Competitor Analysis Trick #1: Twitter Lists
If you’re following a lot of people on Twitter it can be easy to lose track of your competitors. There are around 6,000 tweets per second and—let’s be honest—we have other networks to manage.
So, how can you keep up with competitor tweets? Make a Twitter list, and add your competitors to it.
Remember that lists can be private or public, so be sure to make yours private. You can make as many lists as you like, so if you monitor more than one brand, make one for each. Or if your company has different competitors for different product ranges, monitor them separately.
Competitor Analysis Trick #2: Twitter Report Card
Get your Twitter report card from Agorapulse.
Let’s say that Contentworks was a competitor of mine. I can use Agorapulse to compare key metrics under audience, publishing, and conversations.
Measure how much engagement your competitors’ Tweets receive.
Keep track of their follower count to see how it increases over time.
Discover what’s “normal” for those accounts and your industry.
You can add three competitors and earn more by inviting friends. (Try it out for your brand now.)
Competitor Analysis Trick #3
Monitoring your competitor’s replies can give you plenty of insights. Are they prompt? Do they divert inquiries to an internal team or using DMs? Can you see if they are monitoring mentions? Do they reply using GIFs or a standard template reply?
Once you’ve ascertained their style, you can look at ways to get ahead with your own brand. What are their customers asking for or complaining about? You may discover something that goes beyond your strategy and impacts a future product or event. You can easily set up a competitor monitoring search in Agorapulse or directly in your Twitter or Tweetdeck panel.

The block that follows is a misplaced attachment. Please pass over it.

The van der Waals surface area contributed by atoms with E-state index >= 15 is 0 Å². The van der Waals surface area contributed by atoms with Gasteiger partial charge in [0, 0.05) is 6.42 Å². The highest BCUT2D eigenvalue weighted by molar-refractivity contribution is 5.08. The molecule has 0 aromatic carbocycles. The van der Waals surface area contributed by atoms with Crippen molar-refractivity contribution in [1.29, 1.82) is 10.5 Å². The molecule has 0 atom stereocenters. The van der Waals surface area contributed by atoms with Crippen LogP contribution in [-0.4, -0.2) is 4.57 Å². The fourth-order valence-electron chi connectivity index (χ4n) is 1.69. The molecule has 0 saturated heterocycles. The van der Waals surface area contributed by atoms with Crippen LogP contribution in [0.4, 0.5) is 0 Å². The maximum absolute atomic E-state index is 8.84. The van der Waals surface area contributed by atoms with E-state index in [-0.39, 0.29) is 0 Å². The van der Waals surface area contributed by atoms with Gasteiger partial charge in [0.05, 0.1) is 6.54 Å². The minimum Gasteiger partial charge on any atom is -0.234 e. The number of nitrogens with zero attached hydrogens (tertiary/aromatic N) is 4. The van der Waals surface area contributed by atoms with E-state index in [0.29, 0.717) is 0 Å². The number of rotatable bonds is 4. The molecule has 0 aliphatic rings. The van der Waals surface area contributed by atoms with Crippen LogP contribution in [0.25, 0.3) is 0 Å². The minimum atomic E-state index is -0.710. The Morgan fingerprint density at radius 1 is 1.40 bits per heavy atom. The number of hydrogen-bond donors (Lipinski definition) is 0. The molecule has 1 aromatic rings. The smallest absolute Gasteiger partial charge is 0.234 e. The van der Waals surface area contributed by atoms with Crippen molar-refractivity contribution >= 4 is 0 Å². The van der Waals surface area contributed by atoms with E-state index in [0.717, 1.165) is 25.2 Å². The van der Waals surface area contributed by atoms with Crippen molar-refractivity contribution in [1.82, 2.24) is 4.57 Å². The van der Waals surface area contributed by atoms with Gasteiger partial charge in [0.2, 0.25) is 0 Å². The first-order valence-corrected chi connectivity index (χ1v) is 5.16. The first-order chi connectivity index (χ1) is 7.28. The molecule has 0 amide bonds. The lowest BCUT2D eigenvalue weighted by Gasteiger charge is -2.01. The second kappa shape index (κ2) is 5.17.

Competitor Analysis Trick #4: IFTTT
I’ve talked before about IFTTT (If This Then That). IFTTT is a freeware web service that creates chains of simple conditional statements called applets. These interact with social sites like Twitter, Facebook, Instagram, LinkedIn, and Pinterest.
Additionally, with hundreds of apps and devices like Excel, Dropbox, Evernote, Nest, and Fitbit. And wait for it … IFTTT has an applet that will automatically keep a database of tweets that may interest you.
Just enter the hashtag, term, or phrase you want to search for. New tweets that include it will be saved in a spreadsheet. So, you can have IFTTT working hard in the background to store specific tweets from a competitor. Or to store tweets surrounding a hashtag or product. Be specific, though, or you will end up with zillions!
Competitor Analysis Trick #5: Competitor Hashtags
You already know that monitoring hashtags is an important part of growing your Twitter profile. It’s essential to see what’s trending to shape your own content direction.
But are you monitoring competitor hashtags? What about hashtags surrounding their latest product or launch? For example, Lays Crisps hashtag #DoUsAFlavour was the home of all buzz around their latest flavors. Competitor brands could easily monitor the campaign and its interactions in addition to customer feedback.
Chuck and Steve weren’t impressed.
However, Priyank requested more flavors in India at an affordable price. This is just skimming the surface.
A good analysis will provide valuable intel for a competitor.
Competitor Analysis Trick #6: Special Page